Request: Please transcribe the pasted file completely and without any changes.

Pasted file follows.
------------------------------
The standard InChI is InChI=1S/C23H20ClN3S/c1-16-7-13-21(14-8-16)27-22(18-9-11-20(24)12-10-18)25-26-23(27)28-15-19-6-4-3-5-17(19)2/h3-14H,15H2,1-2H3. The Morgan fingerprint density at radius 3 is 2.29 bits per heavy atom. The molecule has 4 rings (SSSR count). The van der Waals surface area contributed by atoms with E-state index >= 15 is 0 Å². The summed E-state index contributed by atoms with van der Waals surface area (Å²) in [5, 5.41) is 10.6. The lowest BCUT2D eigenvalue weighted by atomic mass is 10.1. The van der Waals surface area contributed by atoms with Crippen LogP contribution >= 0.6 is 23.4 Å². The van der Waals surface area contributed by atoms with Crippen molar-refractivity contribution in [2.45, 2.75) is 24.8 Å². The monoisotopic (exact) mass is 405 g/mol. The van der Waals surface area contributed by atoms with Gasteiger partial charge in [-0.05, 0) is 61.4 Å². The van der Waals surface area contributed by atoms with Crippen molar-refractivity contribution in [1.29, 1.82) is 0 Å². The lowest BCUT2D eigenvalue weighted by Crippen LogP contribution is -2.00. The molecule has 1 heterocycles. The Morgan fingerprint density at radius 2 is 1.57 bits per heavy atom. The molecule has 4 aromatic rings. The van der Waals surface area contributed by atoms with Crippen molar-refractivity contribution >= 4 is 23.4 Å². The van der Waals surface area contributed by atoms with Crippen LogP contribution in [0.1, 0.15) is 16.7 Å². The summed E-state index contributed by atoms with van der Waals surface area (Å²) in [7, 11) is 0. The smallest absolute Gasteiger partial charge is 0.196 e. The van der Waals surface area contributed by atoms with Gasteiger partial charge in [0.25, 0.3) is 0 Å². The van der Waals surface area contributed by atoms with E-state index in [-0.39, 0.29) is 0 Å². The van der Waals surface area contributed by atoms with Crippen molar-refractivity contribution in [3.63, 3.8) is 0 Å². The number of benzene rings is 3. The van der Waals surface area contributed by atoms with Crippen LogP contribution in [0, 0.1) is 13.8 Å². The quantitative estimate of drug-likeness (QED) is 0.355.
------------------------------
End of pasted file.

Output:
The standard InChI is InChI=1S/C23H20ClN3S/c1-16-7-13-21(14-8-16)27-22(18-9-11-20(24)12-10-18)25-26-23(27)28-15-19-6-4-3-5-17(19)2/h3-14H,15H2,1-2H3. The Morgan fingerprint density at radius 3 is 2.29 bits per heavy atom. The molecule has 4 rings (SSSR count). The van der Waals surface area contributed by atoms with E-state index >= 15 is 0 Å². The summed E-state index contributed by atoms with van der Waals surface area (Å²) in [5, 5.41) is 10.6. The lowest BCUT2D eigenvalue weighted by atomic mass is 10.1. The van der Waals surface area contributed by atoms with Crippen LogP contribution >= 0.6 is 23.4 Å². The van der Waals surface area contributed by atoms with Crippen molar-refractivity contribution in [2.45, 2.75) is 24.8 Å². The monoisotopic (exact) mass is 405 g/mol. The van der Waals surface area contributed by atoms with Gasteiger partial charge in [-0.05, 0) is 61.4 Å². The van der Waals surface area contributed by atoms with Crippen molar-refractivity contribution in [1.29, 1.82) is 0 Å². The lowest BCUT2D eigenvalue weighted by Crippen LogP contribution is -2.00. The molecule has 1 heterocycles. The Morgan fingerprint density at radius 2 is 1.57 bits per heavy atom. The molecule has 4 aromatic rings. The van der Waals surface area contributed by atoms with Crippen molar-refractivity contribution >= 4 is 23.4 Å². The van der Waals surface area contributed by atoms with Crippen LogP contribution in [0.1, 0.15) is 16.7 Å². The summed E-state index contributed by atoms with van der Waals surface area (Å²) in [7, 11) is 0. The smallest absolute Gasteiger partial charge is 0.196 e. The van der Waals surface area contributed by atoms with Gasteiger partial charge in [0.25, 0.3) is 0 Å². The van der Waals surface area contributed by atoms with E-state index in [-0.39, 0.29) is 0 Å². The van der Waals surface area contributed by atoms with Crippen molar-refractivity contribution in [3.63, 3.8) is 0 Å². The number of benzene rings is 3. The van der Waals surface area contributed by atoms with Crippen LogP contribution in [0, 0.1) is 13.8 Å². The quantitative estimate of drug-likeness (QED) is 0.355.